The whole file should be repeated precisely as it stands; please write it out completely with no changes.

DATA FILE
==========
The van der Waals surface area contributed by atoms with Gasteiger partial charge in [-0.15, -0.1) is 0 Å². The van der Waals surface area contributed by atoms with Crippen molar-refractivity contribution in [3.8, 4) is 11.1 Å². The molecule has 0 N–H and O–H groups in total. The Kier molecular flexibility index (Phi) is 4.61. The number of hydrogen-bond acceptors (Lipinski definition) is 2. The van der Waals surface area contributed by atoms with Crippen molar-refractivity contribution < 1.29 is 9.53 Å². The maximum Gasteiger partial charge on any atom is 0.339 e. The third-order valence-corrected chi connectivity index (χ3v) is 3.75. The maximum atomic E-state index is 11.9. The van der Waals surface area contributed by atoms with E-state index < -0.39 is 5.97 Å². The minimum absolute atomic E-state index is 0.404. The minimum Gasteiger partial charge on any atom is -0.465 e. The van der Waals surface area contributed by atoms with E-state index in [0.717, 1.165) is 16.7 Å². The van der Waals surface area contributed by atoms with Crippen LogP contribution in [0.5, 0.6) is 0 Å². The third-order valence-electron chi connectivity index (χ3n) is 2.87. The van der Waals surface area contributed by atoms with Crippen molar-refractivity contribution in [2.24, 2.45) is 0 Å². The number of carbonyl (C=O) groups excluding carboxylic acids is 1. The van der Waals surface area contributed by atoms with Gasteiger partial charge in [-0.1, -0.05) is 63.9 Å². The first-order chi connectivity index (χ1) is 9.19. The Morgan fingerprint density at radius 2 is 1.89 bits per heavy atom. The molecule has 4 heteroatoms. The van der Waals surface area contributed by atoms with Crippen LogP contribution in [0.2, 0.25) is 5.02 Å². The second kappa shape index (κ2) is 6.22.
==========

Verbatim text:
The van der Waals surface area contributed by atoms with Gasteiger partial charge in [-0.15, -0.1) is 0 Å². The van der Waals surface area contributed by atoms with Crippen molar-refractivity contribution in [3.8, 4) is 11.1 Å². The molecule has 0 N–H and O–H groups in total. The Kier molecular flexibility index (Phi) is 4.61. The number of hydrogen-bond acceptors (Lipinski definition) is 2. The van der Waals surface area contributed by atoms with Crippen molar-refractivity contribution < 1.29 is 9.53 Å². The maximum Gasteiger partial charge on any atom is 0.339 e. The third-order valence-corrected chi connectivity index (χ3v) is 3.75. The maximum atomic E-state index is 11.9. The van der Waals surface area contributed by atoms with E-state index < -0.39 is 5.97 Å². The minimum absolute atomic E-state index is 0.404. The minimum Gasteiger partial charge on any atom is -0.465 e. The van der Waals surface area contributed by atoms with E-state index in [0.717, 1.165) is 16.7 Å². The van der Waals surface area contributed by atoms with Crippen LogP contribution in [0.5, 0.6) is 0 Å². The third-order valence-electron chi connectivity index (χ3n) is 2.87. The van der Waals surface area contributed by atoms with Crippen molar-refractivity contribution in [2.24, 2.45) is 0 Å². The number of carbonyl (C=O) groups excluding carboxylic acids is 1. The van der Waals surface area contributed by atoms with Gasteiger partial charge in [-0.1, -0.05) is 63.9 Å². The first-order chi connectivity index (χ1) is 9.19. The Morgan fingerprint density at radius 2 is 1.89 bits per heavy atom. The molecule has 4 heteroatoms. The van der Waals surface area contributed by atoms with Crippen LogP contribution in [0.2, 0.25) is 5.02 Å². The second kappa shape index (κ2) is 6.22.